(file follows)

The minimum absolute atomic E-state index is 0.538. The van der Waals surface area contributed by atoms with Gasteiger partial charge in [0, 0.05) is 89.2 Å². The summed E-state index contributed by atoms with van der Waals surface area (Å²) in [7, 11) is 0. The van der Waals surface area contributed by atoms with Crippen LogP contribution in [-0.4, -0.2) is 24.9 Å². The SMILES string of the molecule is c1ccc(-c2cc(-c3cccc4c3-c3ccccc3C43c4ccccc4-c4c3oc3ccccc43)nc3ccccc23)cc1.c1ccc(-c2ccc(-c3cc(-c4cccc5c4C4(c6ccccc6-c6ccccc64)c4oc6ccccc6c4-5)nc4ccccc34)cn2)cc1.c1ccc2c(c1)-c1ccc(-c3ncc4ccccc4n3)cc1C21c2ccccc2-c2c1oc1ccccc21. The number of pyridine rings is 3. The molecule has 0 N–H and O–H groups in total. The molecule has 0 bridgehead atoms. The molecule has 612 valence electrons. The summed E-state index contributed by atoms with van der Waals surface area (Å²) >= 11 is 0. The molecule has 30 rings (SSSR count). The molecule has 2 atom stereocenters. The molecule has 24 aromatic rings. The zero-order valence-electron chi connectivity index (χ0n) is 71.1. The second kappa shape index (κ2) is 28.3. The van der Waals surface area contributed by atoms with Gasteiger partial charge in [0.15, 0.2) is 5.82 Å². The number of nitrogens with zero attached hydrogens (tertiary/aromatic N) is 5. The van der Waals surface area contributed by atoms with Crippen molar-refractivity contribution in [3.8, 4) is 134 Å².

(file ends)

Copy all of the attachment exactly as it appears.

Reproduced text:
The minimum absolute atomic E-state index is 0.538. The van der Waals surface area contributed by atoms with Gasteiger partial charge in [0, 0.05) is 89.2 Å². The summed E-state index contributed by atoms with van der Waals surface area (Å²) in [7, 11) is 0. The van der Waals surface area contributed by atoms with Crippen LogP contribution in [-0.4, -0.2) is 24.9 Å². The SMILES string of the molecule is c1ccc(-c2cc(-c3cccc4c3-c3ccccc3C43c4ccccc4-c4c3oc3ccccc43)nc3ccccc23)cc1.c1ccc(-c2ccc(-c3cc(-c4cccc5c4C4(c6ccccc6-c6ccccc64)c4oc6ccccc6c4-5)nc4ccccc34)cn2)cc1.c1ccc2c(c1)-c1ccc(-c3ncc4ccccc4n3)cc1C21c2ccccc2-c2c1oc1ccccc21. The number of pyridine rings is 3. The molecule has 0 N–H and O–H groups in total. The molecule has 0 bridgehead atoms. The molecule has 612 valence electrons. The summed E-state index contributed by atoms with van der Waals surface area (Å²) >= 11 is 0. The molecule has 30 rings (SSSR count). The molecule has 2 atom stereocenters. The molecule has 24 aromatic rings. The zero-order valence-electron chi connectivity index (χ0n) is 71.1. The second kappa shape index (κ2) is 28.3. The van der Waals surface area contributed by atoms with Gasteiger partial charge in [0.15, 0.2) is 5.82 Å². The number of nitrogens with zero attached hydrogens (tertiary/aromatic N) is 5. The van der Waals surface area contributed by atoms with Crippen molar-refractivity contribution in [3.8, 4) is 134 Å².